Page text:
Tag: 718

By on June 18, 2019

Either in response to customer demand, or as part of its plan all along, Porsche is introducing a new 4.0-liter 6-cylinder engine for top-tier 718 models. Mercifully, these will be offered with a 6-speed manual transmission as standard in either the Spyder and Cayman GT4.

The new naturally-aspirated 4.0-liter engine is derived from the current 911 Carerra turbo engine. With displacement increased, power goes up from the last Cayman GT4 by 35hp. The 718 Cayman GT4 will make 414hp at 7600 rpm, on its way to an 8000 rpm redline. In the 718 Spyder, this represents an increase of 44hp over the previous droptop. Torque peaks at 310 ft-lbs from 5,000-6,800 rpm. (Read More…)

By on May 9, 2019

There was a time when all of Porsche’s mid-engined offerings came with the distinctive growl of a six-cylinder engine. However, with the 718 opting for a more economical turbocharged four-cylinder, some enthusiasts complain there’s something missing in the noise department.

While we already knew that the company is working on a new 4.0-liter flat-six for the returning GT4, rumors arose that the engine could make its way into less-hardcore variants of the 718 after a basic-looking Boxster was spotted during cold weather testing earlier this year. Porsche has apparently kept at it, as another 4.0-liter Boxster test mule was spotted at the Nürburgring along with a non-GT4 Cayman, according to autoevolution. (Read More…)

By on December 19, 2018

Porsche’s new 718 Boxster and Cayman T are following a trail blazed by the 911 Carrera T by becoming the value option for enthusiasts. Equipped with the entry-level engine, T-trimmed models receive swathes of standard equipment that focus exclusively on expanding the “joy of dynamic driving.”

For the 718, that bundles the Sport Chrono Package, Porsche Active Suspension Management (lowing the car by almost an inch), torque vectoring (with a locking rear differential), 20-inch wheels, and a short-throw shifter with the standard 2.0-liter, turbo flat-four. That leaves buyers to make do with 295 horsepower and 285 pound-feet of torque, resulting in a car that’s not really any quicker in a straight line but superior in the corners. Of course, speed hunters can still ditch the six-speed manual for the PDK.  (Read More…)

By on December 11, 2018

2020 Porsche 911

Any measure of change to the 911 reliably sends Porsche purists into a tailspin worthy of the car’s legendary snap-oversteer thirty years ago. It has been suggested that the 911 was the leading cause of death of doctors, lawyers, and – erm – entrepreneurs in the ‘70s and ‘80s than anything else, including cocaine.

Those diabolically catastrophic handling traits have long been exorcised, of course, along with air cooling and church pew seating. With each change, anoraks have wailed into their Porsche Design espresso cups.

What will be said about a hybrid 911? Well, according to one source, they’ll at least be able to say it’s the most powerful 911 ever made.

(Read More…)

By on January 17, 2017

2017 Porsche Cayman S Side at Massey Hall, Image: © 2017 Peter Bleakney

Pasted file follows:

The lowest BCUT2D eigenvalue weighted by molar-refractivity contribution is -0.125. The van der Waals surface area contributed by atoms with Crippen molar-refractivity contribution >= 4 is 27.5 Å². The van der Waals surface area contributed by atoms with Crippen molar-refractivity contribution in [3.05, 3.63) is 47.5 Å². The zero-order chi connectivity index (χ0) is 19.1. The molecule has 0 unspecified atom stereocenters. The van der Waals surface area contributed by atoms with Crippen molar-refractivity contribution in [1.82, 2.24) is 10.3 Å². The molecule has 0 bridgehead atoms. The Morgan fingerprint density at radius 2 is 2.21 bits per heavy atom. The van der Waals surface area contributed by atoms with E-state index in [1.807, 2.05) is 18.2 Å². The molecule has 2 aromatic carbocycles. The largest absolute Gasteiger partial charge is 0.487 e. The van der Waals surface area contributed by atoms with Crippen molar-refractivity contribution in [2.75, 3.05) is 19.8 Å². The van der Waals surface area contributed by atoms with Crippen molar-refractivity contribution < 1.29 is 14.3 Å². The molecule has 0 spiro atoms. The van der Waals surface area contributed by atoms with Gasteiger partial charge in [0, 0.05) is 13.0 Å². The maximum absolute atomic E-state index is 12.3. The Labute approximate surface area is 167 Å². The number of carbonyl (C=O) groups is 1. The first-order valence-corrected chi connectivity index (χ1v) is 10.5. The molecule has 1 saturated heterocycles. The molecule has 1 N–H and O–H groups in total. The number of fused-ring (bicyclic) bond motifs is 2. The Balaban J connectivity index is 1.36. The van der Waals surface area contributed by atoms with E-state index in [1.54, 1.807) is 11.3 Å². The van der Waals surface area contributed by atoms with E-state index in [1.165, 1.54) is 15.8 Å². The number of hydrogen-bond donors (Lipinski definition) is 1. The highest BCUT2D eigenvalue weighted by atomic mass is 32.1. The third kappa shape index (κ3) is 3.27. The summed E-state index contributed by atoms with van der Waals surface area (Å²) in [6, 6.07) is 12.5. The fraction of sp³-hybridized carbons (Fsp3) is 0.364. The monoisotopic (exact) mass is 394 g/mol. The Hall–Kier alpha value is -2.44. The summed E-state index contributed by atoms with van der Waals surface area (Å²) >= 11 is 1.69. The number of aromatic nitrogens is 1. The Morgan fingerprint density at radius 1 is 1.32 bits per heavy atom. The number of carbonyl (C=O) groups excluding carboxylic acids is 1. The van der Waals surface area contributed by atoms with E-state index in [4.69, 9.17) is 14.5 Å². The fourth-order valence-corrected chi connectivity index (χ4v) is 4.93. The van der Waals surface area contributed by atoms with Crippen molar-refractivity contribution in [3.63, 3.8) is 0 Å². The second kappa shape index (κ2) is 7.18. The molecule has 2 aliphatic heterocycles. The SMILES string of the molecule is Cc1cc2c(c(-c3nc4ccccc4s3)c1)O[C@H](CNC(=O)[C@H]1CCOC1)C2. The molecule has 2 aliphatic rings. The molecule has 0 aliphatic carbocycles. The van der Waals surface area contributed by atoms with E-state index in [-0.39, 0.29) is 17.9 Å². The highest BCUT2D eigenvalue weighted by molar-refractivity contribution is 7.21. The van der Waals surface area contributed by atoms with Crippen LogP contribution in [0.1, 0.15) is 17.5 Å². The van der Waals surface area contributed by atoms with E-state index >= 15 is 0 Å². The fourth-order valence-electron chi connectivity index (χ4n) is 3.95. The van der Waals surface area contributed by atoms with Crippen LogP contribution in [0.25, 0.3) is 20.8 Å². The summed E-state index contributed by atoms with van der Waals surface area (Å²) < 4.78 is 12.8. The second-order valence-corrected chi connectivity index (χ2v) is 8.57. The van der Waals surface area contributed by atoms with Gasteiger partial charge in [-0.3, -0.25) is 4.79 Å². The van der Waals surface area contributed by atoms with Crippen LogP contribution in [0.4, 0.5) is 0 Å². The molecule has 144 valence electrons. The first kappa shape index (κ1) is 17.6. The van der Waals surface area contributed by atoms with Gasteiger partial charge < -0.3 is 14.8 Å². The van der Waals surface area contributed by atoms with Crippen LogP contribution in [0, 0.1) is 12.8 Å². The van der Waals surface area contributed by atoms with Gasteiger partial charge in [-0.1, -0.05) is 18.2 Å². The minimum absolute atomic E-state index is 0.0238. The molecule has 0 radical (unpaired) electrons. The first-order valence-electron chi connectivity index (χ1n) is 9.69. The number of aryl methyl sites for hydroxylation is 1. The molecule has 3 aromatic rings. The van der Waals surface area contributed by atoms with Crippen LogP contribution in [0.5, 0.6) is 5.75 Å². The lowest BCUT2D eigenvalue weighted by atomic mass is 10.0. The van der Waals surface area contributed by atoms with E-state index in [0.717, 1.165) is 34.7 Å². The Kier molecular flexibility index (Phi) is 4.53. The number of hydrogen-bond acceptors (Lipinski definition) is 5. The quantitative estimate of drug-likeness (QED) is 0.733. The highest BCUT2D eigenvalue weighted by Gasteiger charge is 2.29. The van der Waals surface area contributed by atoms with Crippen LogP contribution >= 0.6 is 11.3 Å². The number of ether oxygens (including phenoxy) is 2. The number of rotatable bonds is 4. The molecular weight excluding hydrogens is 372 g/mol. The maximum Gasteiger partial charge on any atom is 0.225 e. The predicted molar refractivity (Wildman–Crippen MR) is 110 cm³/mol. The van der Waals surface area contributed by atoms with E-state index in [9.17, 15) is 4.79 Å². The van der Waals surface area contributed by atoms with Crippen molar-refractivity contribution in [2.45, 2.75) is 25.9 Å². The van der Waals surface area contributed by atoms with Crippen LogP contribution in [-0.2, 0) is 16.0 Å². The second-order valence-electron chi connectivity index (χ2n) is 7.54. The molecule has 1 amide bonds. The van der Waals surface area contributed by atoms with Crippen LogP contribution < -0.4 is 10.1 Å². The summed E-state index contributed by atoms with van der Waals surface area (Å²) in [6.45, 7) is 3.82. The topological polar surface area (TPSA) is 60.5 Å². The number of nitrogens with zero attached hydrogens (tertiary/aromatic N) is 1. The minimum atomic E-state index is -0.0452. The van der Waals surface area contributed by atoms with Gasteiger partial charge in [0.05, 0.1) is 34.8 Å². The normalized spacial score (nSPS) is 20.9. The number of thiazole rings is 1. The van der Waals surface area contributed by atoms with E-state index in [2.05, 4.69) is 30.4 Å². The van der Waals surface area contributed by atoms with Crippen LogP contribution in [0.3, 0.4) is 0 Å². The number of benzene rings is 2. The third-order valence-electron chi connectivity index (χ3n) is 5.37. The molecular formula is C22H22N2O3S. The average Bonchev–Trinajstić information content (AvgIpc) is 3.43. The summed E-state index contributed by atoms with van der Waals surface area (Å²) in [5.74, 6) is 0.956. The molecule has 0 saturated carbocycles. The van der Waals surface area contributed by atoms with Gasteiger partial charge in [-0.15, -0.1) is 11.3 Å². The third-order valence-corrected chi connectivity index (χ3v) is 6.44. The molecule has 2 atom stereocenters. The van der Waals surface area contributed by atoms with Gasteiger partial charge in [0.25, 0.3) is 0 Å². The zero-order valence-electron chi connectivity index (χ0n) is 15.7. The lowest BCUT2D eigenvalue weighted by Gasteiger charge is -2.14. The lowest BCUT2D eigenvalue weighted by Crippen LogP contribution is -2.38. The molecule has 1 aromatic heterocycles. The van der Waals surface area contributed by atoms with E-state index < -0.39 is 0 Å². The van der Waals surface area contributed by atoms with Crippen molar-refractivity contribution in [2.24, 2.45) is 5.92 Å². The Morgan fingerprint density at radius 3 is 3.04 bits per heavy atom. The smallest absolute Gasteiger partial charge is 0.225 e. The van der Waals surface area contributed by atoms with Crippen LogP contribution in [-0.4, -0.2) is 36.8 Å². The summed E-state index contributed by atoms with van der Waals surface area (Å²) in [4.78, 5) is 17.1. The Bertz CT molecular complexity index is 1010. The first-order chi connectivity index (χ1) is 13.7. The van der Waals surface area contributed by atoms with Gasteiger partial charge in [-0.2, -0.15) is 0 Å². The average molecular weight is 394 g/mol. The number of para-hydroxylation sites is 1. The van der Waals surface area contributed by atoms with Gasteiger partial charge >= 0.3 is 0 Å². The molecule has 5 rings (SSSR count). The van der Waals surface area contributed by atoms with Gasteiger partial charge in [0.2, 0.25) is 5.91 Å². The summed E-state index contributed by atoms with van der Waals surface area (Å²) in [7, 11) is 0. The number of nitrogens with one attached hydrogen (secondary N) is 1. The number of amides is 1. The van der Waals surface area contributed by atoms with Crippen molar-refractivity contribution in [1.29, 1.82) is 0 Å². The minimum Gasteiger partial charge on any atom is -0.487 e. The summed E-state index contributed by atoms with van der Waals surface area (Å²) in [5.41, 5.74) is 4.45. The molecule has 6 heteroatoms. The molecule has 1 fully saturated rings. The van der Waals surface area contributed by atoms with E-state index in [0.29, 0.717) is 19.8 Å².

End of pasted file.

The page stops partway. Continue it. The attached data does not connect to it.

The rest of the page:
Replacing the lead singer in an iconic rock band is a thankless task. Van Halen fans never fully embraced Sammy Hagar. Paul Rodgers’ recent stint as lead singer with Queen was okay, I guess, and Axl Rose is now screaming it out in front of AC/DC. All fantastic singers and more than worthy in their own right, but how to you replace David Lee Roth, Freddie Mercury and Brian Johnson?

Enter Porsche’s 2017 reboot of its beloved mid-engine Boxster/Cayman. Same deal. The operatic flat-sixes that have propelled this duo since their respective inceptions sing no more, replaced by a pair of gruff turbo flat-fours.

Oh, the conundrum.

(Read More…)

By on December 10, 2015

2016 Porsche Boxster Spyder 01

Porsche announced Wednesday that it would change the model names for 2016 of its Boxster and Cayman models to “718 Boxster” and “718 Cayman” because there was once a race car in the 1950s and 1960s that had four cylinders and competed in a bunch of races, I guess. Either that, or Porsche is really into the Queens area code.

Oh yeah, and the company confirmed what we heard in September: the mid-engined Stuttgart machines will get a turbo fours instead of flat sixes from here on out. (Maybe GT4 models will retain the 3.8-liter six. Maybe.)

The name change seems, well, odd. Despite the loose association with a 60-year-old car, the switch to 718 Boxster and 718 Cayman seems to add a level of unnecessary naming convention for a German company that counts the ounces of its seatbelts for chrissakes.

(Read More…)

Recent Comments

  • Vulpine: @thornmark: Of course, you completely ignored the rate increases for Netflix, YouTube and other better-known...
  • dantes_inferno: Break out the marshmallows.
  • Vulpine: Roader, the difference is only 1.5% of the whole population…maybe 42% higher than the 3.6% but still...
  • thornmark: actually, I am correct none of the dire consequences predicted have come to pass – just the reverse...
  • speedlaw: I’ve driven a few Porsche, notably the GT3 and GT4, along with the last air cooled one, whatever that...

New Car Research

Get a Free Dealer Quote

Staff

  • Contributors

  • Timothy Cain, Canada
  • Matthew Guy, Canada
  • Ronnie Schreiber, United States
  • Bozi Tatarevic, United States
  • Chris Tonn, United States
  • Corey Lewis, United States
  • Mark Baruth, United States
  • Moderators

  • Adam Tonge, United States
  • Corey Lewis, United States